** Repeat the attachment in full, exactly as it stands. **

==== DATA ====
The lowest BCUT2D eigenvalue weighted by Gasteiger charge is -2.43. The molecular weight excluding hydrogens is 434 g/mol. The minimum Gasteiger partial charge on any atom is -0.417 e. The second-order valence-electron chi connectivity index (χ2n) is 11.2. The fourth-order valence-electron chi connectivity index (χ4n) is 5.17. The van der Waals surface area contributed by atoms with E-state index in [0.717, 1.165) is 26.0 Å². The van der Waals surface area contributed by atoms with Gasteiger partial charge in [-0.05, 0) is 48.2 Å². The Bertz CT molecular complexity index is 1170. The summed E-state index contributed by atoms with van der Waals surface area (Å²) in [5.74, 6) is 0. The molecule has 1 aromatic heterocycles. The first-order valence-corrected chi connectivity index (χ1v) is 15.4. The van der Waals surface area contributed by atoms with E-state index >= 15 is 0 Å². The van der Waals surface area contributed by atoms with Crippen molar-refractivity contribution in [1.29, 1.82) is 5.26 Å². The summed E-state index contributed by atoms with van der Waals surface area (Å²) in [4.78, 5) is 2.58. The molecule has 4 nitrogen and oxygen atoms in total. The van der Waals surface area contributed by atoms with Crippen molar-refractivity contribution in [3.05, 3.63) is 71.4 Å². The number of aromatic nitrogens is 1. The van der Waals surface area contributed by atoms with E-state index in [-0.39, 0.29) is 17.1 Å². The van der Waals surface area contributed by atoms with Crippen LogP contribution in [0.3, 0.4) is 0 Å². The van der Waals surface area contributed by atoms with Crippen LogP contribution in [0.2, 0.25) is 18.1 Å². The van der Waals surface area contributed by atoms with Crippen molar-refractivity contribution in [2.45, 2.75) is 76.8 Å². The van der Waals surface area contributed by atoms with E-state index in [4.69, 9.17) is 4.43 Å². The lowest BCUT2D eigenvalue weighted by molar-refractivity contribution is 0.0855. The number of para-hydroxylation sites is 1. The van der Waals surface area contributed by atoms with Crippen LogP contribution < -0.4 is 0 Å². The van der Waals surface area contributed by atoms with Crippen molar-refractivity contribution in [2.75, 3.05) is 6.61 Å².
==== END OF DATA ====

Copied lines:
The lowest BCUT2D eigenvalue weighted by Gasteiger charge is -2.43. The molecular weight excluding hydrogens is 434 g/mol. The minimum Gasteiger partial charge on any atom is -0.417 e. The second-order valence-electron chi connectivity index (χ2n) is 11.2. The fourth-order valence-electron chi connectivity index (χ4n) is 5.17. The van der Waals surface area contributed by atoms with E-state index in [0.717, 1.165) is 26.0 Å². The van der Waals surface area contributed by atoms with Gasteiger partial charge in [-0.05, 0) is 48.2 Å². The Bertz CT molecular complexity index is 1170. The summed E-state index contributed by atoms with van der Waals surface area (Å²) in [5.74, 6) is 0. The molecule has 1 aromatic heterocycles. The first-order valence-corrected chi connectivity index (χ1v) is 15.4. The van der Waals surface area contributed by atoms with E-state index >= 15 is 0 Å². The van der Waals surface area contributed by atoms with Crippen molar-refractivity contribution in [1.29, 1.82) is 5.26 Å². The summed E-state index contributed by atoms with van der Waals surface area (Å²) in [4.78, 5) is 2.58. The molecule has 4 nitrogen and oxygen atoms in total. The van der Waals surface area contributed by atoms with Crippen molar-refractivity contribution in [3.05, 3.63) is 71.4 Å². The number of aromatic nitrogens is 1. The van der Waals surface area contributed by atoms with E-state index in [-0.39, 0.29) is 17.1 Å². The van der Waals surface area contributed by atoms with Crippen LogP contribution in [0.3, 0.4) is 0 Å². The van der Waals surface area contributed by atoms with Crippen LogP contribution in [0.2, 0.25) is 18.1 Å². The van der Waals surface area contributed by atoms with Crippen molar-refractivity contribution in [2.45, 2.75) is 76.8 Å². The van der Waals surface area contributed by atoms with E-state index in [4.69, 9.17) is 4.43 Å². The lowest BCUT2D eigenvalue weighted by molar-refractivity contribution is 0.0855. The number of para-hydroxylation sites is 1. The van der Waals surface area contributed by atoms with Crippen LogP contribution < -0.4 is 0 Å². The van der Waals surface area contributed by atoms with Crippen molar-refractivity contribution in [2.75, 3.05) is 6.61 Å².